Tuesday, April 19, 2011

Review: Leviathan by Scott Westerfeld

Leviathan by Scott Westerfeld is my first steampunk read. When I picked up the book with its shiny elaborate gears on the cover I knew I was in for a different type of story than my usual science fiction reads. Steampunk, at least traditional steampunk, falls under the science fiction category of alternate history.  And in the case of steampunk that means an alternate Victorian era history.

In short, Leviathan is about two teenage characters on opposites sides during World War One (1914-1918).* Deryn, wishing to serve in his majesty’s military, disguises herself as a boy and changes her name to Dylan. She becomes part of the crew on a the Leviathan, a huge genetically engineered hydrogen whale capable of flight - a new twist on the dirigible.** Alek is the fictional son of Archduke Ferdinand, heir to the Austro-Hungarian throne, whose assassination sparked WWI.*** Alek must flee for his life and evades capture by traveling in mechanical bi-pedal “tanks” known as walkers.

Darwinists (Allies)

-What they make: beasties (like the Leviathan)

 -How they make them: DNA manipulation and incubation period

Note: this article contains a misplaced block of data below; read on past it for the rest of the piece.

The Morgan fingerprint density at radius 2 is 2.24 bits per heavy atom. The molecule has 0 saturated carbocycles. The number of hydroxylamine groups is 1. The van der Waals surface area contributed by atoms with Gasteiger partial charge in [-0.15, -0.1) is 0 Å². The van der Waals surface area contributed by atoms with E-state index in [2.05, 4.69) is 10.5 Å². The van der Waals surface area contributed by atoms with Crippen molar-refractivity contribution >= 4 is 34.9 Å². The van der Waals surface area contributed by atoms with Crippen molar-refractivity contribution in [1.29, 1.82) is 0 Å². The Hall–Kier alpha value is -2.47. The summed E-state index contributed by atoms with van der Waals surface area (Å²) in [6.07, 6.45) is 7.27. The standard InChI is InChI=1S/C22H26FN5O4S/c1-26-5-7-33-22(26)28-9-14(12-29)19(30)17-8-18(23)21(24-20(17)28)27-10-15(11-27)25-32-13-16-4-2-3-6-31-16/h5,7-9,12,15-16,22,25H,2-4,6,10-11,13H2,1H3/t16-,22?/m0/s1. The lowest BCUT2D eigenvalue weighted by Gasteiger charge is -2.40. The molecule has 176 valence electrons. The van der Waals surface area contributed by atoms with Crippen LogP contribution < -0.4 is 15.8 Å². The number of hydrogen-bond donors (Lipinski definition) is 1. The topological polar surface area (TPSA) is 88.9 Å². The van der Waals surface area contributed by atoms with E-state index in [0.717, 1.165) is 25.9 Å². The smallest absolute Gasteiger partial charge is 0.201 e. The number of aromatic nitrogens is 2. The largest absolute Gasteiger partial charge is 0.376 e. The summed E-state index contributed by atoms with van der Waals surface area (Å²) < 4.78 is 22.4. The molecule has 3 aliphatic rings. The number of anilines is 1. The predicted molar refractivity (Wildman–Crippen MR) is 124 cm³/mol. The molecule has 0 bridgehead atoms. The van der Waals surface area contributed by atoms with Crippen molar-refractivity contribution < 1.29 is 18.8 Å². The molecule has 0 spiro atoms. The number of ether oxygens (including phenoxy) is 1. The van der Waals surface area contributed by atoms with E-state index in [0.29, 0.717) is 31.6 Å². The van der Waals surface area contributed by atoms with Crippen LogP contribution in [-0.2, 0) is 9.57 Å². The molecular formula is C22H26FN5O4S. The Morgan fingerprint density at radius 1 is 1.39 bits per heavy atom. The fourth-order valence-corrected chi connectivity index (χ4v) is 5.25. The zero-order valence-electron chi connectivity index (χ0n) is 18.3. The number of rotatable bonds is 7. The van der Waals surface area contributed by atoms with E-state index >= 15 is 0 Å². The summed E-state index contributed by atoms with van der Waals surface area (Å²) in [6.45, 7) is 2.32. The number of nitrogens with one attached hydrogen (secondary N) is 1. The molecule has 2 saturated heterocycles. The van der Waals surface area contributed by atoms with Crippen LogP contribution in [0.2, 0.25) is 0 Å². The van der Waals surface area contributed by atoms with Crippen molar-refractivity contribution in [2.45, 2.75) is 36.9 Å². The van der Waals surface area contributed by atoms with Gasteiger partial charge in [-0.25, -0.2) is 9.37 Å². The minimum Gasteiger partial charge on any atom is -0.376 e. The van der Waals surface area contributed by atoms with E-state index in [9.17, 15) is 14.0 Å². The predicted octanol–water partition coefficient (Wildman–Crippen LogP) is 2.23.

-Maintenance requirements: organic food supply and healing time

Clankers (Axis)

-What they make: gadgets and machines (like walkers)

-How they make them: gears and pistons

-Maintenance requirements: oil supply and spare parts

    Westerfeld creates a fantastic world with its bizarre creatures and machines. I enjoyed reading to see how these creations helped and hindered Dylan and Alek. There is a fair amount of suspense and quite a bit of action and violence. Dylan and Alek are faced with uneasy decisions which ask them to handle grown up situations. There are a slew of interesting characters to help them along the way. My only complaint is with the totally abrupt ending. I enjoy series and do not mind waiting to read the next book to find out what happens but Leviathan’s ending left me going “Really, that’s the ‘end’?” If you’re a one-and-done sort of reader this book may not be for you. I, however, will be putting the sequel Behemoth on my TBR list.

    Publisher: Simon Pulse, 2009     Pages: 338
    Rating: 3.5 Stars     Source: Public Library

    *While technically the Victorian period ends with Queen Victoria’s death in 1901, many consider the Victorian age to last a decade or two longer calling it, no surprise, the “Long Victorian Era,” therefore including WWI.

    **Steampunk revels in dirigibles.

    *** In reality, Ferdinand did have a son, Max. He and his sisters were exiled after the assassination.


    1. It was my first steampunk too - and I also enjoyed it. I was lucky enough to buy both as a set so I'm already sneaking into Behemoth (when I should be doing homework!). Good read.

    2. I thought Leviathan was so much fun! Your Clankers vs. Darwinists chart is such a great at-a-glance tool for people who aren't familiar with the book yet. I'm ready to start Behemoth!

    3. Thanks, ladies! Let me know how you like Behemoth!